George was an attorney and a certified pharmacist but diversified into bootlegging after the U.S. Congress passed the enabling legislation, known as National Prohibition Act (Volstead Act), to enforce the Eighteenth Amendment prohibiting alcohol in the United States.

The Volstead Act, passed in October 1919, came into effect on January 17, 1920.

George took advantage of his legal knowledge and prior establishment in the pharmaceutical trade to exploit loopholes in the Volstead Act.

He and Imogene relocated to Cincinnati, where he acquired distilleries. By 1921, he had earned himself the title of King of Bootleggers by selling bonded liquor his distilleries produced under government licenses to his pharmacies and then diverting it to the underworld liquor trade.

Some sources claimed that at the height of his bootlegging empire, Remus owned more than 31 percent of the liquor in the United States, although, according to legend, he was a teetotaler who never took alcohol.

He made millions selling an estimated 3 million gallons of whiskey in only four years (Sarah Brookbank, Cincinnati Enquirer, October 27, 2017).

He and Imogene also became prominent members of the Cincinnati high society due to their lavish spending and ostentatious lifestyle funded by profits from bootlegging.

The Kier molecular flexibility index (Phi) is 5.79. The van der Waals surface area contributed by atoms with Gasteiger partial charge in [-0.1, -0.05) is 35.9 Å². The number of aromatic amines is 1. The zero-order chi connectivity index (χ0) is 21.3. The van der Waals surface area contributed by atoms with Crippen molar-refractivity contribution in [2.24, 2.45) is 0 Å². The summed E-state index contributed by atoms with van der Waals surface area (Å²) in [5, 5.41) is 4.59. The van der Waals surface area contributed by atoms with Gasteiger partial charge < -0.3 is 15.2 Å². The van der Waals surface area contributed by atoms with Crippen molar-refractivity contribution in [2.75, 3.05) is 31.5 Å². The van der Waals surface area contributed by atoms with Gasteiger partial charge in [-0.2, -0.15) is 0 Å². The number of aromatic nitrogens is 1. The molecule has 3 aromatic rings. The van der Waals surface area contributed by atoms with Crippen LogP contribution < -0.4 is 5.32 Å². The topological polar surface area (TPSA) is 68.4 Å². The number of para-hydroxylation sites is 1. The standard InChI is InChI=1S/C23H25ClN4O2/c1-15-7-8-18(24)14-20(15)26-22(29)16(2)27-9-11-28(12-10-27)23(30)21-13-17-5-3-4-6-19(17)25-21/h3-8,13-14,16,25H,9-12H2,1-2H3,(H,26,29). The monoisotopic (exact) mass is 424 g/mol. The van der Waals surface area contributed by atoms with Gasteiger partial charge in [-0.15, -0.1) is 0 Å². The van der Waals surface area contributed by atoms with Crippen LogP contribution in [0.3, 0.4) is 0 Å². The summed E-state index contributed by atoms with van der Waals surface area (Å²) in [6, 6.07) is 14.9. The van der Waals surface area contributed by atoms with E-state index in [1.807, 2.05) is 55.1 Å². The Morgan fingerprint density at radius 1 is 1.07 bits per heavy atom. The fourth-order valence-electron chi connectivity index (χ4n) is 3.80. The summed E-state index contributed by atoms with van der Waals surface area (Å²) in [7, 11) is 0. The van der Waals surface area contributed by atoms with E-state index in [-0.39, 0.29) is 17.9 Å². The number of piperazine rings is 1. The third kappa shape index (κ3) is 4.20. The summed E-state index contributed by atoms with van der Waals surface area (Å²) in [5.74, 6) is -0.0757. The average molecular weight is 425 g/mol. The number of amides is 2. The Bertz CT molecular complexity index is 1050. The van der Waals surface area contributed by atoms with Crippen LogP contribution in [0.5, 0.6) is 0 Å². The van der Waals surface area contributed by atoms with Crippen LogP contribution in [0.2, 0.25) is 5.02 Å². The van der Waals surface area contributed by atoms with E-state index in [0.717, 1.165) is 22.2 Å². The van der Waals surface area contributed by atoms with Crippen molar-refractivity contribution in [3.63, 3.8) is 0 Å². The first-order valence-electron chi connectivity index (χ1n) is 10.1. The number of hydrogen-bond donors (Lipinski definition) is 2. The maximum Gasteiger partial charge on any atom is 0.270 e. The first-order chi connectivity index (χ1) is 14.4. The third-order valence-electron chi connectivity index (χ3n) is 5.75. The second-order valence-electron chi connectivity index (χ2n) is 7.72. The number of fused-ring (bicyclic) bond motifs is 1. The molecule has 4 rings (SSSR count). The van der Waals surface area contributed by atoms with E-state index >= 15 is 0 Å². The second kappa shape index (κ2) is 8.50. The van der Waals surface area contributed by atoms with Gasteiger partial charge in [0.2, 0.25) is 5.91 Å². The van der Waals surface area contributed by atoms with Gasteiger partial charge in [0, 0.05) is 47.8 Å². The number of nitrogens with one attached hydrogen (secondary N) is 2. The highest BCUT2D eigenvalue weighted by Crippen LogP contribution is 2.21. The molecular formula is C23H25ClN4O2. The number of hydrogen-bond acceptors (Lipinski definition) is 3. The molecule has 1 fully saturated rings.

But his success was short-lived.

Mabel Walker Willebrandt

In 1925, state prosecutors led by Mabel Walker Willebrandt indicted Remus of violating the Volstead Act (Karen Abbott, The Ghosts of Eden Park, 2019).

Willebrandt, known to her colleagues as “the First Lady of Law,” became the first female U.S. Assistant Attorney General after her appointment in 1921.

According to Abbott in The Ghosts of Eden Park (2019), Willebrandt’s superiors delegated the unwanted job of bringing Remus to justice to her because they assumed she would not have the grit and tenacity to prosecute Remus successfully. Besides the supposed handicap of her gender, she was only 32 years old and hard of hearing.